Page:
Philosophy of Science - Relativism
Can scientonomy as a descriptive empirical science of science be applied to solve the problem of scientific progress?
The problem of scientific progress is the question of whether science can be truly said to make progress. Can one theory be taken as better than another? If so, how is this determined? Answers formulated by philosophers of science range from the use of predictive power as an arbiter of the ability of a theory, to the conception of science as simply a tool, to claims that a solution is impossible as truth is relative. Scientonomy is a descriptive empirical science. It maintains that theories change over time by a fixed mechanism of scientific change. By itself, it can make no normative claims about whether or not these changes constitute progress 12. The question at issue is whether the descriptive laws unearthed by scientonomists can help normative philosophers of science answer the question of whether or not science progresses, and if so how and in what sense.
In the scientonomic context, this question was first formulated by Hakob Barseghyan in 2018. The question is currently accepted as a legitimate topic for discussion by Scientonomy community. At the moment, the question has no accepted answer in Scientonomy.
The question of scientific progress is fundamentally intertwined with the historical acceptance of the fallibility of science. Aristotle and many after him argued that science constituted of self-evident and infallible knowledge, so the question of whether science moved towards truth or not was moot in this context.3 However, this argument faced serious challenges as the problem of induction and sensation rose to prominence, especially in the 20th century.
The problem of induction, associated strongly with the work of David Hume, is the question of whether inductively reasoned phenomena can be considered knowledge. No matter how many observations are made, there is no way to conclusively say that all similar objects will have similar properties, or that all observed phenomena will continue to obey the same laws.4 If one measures Newton’s laws of gravity true today with one apple, there is no guarantee it extends to all others, or even again to the same apple. The problem of perception or sensation poses another issue: is there any way to independently verify human senses?5 It is known that senses are potentially untrustworthy due to the potential for hallucinations, mistakes and misperceptions. How is it then determined whether perception can be trusted at any given time? These two issues pose a potential problem for proponents of scientific progress, as it renders all theories equally fallible. If senses are not necessarily trustworthy and no empirical theory incontestable, then how are scientific theories to be compared? What becomes of the idea of scientific progress?
Logical positivists, like Rudolph Carnap, proposed calculating a probability for theories to ascertain which theories were better. While no theory could ever be 100% true, they could be relatively closer or farther from the truth than eachother based on how much evidence existed for either theory.5 Karl Popper would argue for the relative restrictions a theory places on the real world (or empirical content) as an indicator of which theories were better.6 The more situations a theory could forbid while being consistent with observed phenomenon, thus increasing the “risk” a theory undertakes, the better a theory was. Thomas Kuhn proposed that five traits of science (accuracy, simplicity, fruitfulness, scope, and consistency) were the arbiters of what made one theory better than another.7 However, Carnap, Popper, and Kuhn all fail to explain why their respective standards are better when science is thought to be fallible. Since observations are fallible, probabilities based on observation must be so too. If theories are to be compared based on empirical content, how can two wholly disparate theories be compared in their unique predictions? What happens when different values come into conflict? Kuhn himself recognized the latter issue and struggled to logically reconcile the idea of scientific progress with any one theory. While Kuhn does propose a possible framework for judging theories, the implications of his incommensurability thesis that argued theories separated by “scientific revolutions” (periods of large change in scientific practice) were incommensurable and therefore incomparable, had some consider him a relativist.5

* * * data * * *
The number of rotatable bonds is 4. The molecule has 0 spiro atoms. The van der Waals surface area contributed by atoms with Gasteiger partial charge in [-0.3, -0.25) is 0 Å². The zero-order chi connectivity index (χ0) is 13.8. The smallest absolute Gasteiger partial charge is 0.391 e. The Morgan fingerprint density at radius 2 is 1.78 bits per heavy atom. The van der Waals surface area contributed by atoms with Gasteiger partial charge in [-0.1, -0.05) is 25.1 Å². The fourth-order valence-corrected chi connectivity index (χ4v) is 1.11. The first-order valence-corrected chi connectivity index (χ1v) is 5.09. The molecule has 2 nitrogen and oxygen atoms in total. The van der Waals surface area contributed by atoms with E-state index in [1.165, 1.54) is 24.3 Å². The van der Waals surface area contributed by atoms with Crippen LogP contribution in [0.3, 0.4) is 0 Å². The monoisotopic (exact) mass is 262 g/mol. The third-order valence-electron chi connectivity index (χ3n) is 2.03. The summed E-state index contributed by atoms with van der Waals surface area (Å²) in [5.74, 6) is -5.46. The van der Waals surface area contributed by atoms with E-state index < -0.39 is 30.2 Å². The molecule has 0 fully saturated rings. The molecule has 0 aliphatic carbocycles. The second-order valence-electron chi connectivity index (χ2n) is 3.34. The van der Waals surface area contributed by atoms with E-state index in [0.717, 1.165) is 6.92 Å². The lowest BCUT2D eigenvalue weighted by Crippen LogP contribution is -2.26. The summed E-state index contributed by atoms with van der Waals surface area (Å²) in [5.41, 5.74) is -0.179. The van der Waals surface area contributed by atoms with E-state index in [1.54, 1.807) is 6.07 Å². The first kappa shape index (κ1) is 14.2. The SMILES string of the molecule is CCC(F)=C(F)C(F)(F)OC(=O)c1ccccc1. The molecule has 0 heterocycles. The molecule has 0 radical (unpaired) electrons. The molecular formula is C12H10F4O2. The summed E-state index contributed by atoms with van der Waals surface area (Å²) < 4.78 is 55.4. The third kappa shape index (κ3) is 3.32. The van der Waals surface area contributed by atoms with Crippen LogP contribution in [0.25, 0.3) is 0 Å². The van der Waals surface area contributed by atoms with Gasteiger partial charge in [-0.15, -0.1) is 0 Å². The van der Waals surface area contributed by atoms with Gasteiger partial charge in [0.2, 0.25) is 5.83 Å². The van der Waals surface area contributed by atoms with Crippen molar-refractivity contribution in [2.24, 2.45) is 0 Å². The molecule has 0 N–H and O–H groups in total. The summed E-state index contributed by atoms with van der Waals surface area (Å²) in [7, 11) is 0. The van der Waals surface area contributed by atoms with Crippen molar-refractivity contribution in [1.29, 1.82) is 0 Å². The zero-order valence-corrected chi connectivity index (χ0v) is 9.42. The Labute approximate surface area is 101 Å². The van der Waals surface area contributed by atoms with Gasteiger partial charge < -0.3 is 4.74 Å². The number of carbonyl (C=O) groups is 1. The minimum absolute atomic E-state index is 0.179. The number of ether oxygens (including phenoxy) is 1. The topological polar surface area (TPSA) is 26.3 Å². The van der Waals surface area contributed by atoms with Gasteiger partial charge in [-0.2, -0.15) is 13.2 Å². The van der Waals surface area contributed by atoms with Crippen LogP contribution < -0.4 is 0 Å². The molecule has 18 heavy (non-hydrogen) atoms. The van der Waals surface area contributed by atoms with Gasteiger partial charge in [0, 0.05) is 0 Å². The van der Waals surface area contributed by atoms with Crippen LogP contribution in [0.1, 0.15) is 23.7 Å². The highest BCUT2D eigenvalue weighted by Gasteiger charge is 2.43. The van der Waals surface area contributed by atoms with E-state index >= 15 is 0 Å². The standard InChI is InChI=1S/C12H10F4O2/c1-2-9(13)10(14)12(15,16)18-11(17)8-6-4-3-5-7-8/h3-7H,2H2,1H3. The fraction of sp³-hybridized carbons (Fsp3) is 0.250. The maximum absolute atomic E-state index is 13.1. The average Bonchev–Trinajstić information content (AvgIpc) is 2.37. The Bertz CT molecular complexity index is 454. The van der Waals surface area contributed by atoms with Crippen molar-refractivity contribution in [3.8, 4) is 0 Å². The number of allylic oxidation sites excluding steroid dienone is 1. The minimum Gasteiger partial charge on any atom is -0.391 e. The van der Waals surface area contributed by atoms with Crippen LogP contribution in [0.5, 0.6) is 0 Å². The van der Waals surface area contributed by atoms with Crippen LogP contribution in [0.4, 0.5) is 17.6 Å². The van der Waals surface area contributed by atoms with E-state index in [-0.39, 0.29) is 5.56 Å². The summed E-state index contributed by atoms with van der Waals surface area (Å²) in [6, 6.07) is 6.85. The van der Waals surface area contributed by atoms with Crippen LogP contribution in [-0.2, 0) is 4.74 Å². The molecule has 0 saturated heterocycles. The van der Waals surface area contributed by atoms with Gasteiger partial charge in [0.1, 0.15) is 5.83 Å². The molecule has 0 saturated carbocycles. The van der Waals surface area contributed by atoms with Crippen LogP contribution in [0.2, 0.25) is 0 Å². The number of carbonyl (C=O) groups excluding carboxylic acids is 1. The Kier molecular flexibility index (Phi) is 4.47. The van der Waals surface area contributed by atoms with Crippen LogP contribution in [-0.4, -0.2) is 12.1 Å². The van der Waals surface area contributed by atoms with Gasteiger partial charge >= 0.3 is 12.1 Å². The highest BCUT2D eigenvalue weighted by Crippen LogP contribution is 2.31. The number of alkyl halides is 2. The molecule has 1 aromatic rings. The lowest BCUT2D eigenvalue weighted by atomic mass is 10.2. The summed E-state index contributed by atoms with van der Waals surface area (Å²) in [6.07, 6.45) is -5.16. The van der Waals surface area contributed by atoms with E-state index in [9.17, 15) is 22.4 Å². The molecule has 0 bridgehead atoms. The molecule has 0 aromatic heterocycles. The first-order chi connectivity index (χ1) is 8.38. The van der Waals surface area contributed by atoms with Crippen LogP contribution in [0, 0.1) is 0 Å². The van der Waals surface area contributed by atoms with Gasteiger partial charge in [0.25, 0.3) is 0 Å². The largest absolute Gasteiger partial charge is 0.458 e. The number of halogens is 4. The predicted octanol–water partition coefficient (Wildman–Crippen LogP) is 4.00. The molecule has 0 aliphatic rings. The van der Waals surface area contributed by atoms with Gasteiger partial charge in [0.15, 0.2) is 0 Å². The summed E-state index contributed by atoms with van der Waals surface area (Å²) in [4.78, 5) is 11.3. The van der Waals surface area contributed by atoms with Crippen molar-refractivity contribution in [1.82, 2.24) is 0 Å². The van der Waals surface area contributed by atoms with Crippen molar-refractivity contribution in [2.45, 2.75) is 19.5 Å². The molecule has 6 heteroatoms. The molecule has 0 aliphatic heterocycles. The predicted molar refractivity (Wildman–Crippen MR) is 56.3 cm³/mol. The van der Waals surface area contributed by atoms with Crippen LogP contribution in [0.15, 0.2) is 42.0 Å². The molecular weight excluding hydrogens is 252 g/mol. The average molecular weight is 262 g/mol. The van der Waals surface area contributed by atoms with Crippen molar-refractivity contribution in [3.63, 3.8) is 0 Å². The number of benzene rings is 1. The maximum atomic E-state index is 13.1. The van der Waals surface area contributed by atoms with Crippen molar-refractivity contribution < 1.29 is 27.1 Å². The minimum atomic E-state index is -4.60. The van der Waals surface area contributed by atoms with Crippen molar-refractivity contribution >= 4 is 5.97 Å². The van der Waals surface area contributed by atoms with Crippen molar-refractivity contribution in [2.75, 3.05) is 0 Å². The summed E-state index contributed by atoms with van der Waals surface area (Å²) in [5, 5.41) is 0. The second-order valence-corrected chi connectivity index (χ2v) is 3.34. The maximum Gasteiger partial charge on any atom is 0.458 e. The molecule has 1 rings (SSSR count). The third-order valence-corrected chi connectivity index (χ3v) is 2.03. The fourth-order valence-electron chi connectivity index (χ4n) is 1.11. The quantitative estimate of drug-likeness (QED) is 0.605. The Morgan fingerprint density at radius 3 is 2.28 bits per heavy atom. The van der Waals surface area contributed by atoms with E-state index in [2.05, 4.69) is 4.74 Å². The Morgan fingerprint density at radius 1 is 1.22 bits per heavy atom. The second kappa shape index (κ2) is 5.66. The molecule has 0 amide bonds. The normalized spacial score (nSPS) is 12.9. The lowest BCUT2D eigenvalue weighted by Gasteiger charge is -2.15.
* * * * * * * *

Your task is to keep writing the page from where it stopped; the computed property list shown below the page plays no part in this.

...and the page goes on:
|Community||Accepted From||Acceptance Indicators||Still Accepted||Accepted Until||Rejection Indicators|
|Scientonomy||18 January 2018||It was acknowledged as an open question by the Scientonomy Seminar 2018.||Yes|
There is currently no accepted answer to this question.
This topic is a sub-topic of Application of Scientonomy to Philosophy of Science.
This topic is also related to the following topic(s):
- Barseghyan, Hakob. (2015) The Laws of Scientific Change. Springer.
- Barseghyan and Shaw (2019)
- Laudan, Larry. (1983) The Demise of the Demarcation Problem. In Cohen and Laudan (Eds.) (1983), 111-127.
- Hume, David. (2008) Enquiry Concerning Human Understanding. Early Modern Texts. Retrieved from http://www.earlymoderntexts.com/authors/hume.
- Godfrey-Smith, Peter. (2003) Theory and Reality. University of Chicago Press.
- Popper, Karl. (1959) The Logic of Scientific Discovery. Routledge.
- Kuhn, Thomas. (1973) Objectivity, Value Judgement, and Theory Choice. In Kuhn (1977a), 320-339.